Armed Services Committee hearing tackles anti-WMD fund requests

The Subcommittee on Emerging Threats and Capabilities, under the House Committee on Armed Services, held a hearing on Wednesday on how to combat weapons of mass destruction (WMD), as well as budget issues related to them.

The hearing delved into requests for budgetary action in the 2016 National Defense Authorization Act (NDAA) for the Defense Threat Reduction Agency and the Chemical Biological Defense Program.
Those who gave testimony represented several offices within the Department of Defense, including the Threat Reduction and Arms Control Agency, the Chemical and Biological Defense section, and the Homeland Defense and Global Security unit, among other sections.

In his testimony, John Burnham, deputy assistant secretary of defense for threat reduction and arms control, said efforts at improving preparedness and countermeasures against the threat of chemical or biological attack should continue to be a priority in the realm of defense, as should further disarmament measures within the international community. Burnham also said that as the world is becoming more connected, information on building dangerous weapons is becoming easier for enemy combatants to obtain.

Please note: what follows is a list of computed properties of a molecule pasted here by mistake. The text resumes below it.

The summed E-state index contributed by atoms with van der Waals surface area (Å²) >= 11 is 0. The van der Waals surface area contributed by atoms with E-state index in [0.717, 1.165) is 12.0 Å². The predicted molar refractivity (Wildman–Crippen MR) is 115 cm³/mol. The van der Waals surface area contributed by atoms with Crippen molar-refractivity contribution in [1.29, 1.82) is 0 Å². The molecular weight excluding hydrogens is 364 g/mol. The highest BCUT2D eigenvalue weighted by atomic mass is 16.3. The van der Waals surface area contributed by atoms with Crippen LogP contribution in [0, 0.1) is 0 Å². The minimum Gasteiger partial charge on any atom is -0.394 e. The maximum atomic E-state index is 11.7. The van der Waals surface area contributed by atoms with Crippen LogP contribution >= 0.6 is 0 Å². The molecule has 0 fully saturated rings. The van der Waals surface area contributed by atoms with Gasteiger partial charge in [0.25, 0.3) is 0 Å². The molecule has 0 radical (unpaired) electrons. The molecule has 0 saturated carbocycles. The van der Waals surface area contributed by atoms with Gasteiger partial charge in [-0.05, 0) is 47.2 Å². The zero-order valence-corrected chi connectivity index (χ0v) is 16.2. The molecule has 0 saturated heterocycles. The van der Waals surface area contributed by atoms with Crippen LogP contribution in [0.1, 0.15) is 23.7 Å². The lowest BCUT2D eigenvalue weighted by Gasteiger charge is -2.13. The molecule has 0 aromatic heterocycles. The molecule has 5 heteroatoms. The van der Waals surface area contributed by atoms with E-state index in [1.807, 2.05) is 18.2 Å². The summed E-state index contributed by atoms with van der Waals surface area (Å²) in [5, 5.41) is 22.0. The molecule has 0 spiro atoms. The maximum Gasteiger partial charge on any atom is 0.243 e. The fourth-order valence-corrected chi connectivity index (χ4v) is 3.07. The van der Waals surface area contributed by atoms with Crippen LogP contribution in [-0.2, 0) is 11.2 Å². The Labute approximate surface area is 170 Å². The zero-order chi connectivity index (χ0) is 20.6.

Burnham also detailed requests in budgets that were included in President Obama's fiscal 2016 budget plan, including $358.1 million for Defense Threat Reduction Agency programs and $720.7 million for the U.S. Chemical Demilitarization Program.

Other witnesses spoke on the importance of weapons of mass destruction not falling into dangerous hands and the nonproliferation measures needed for these kinds of weapons.

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U.S. Department of Defense

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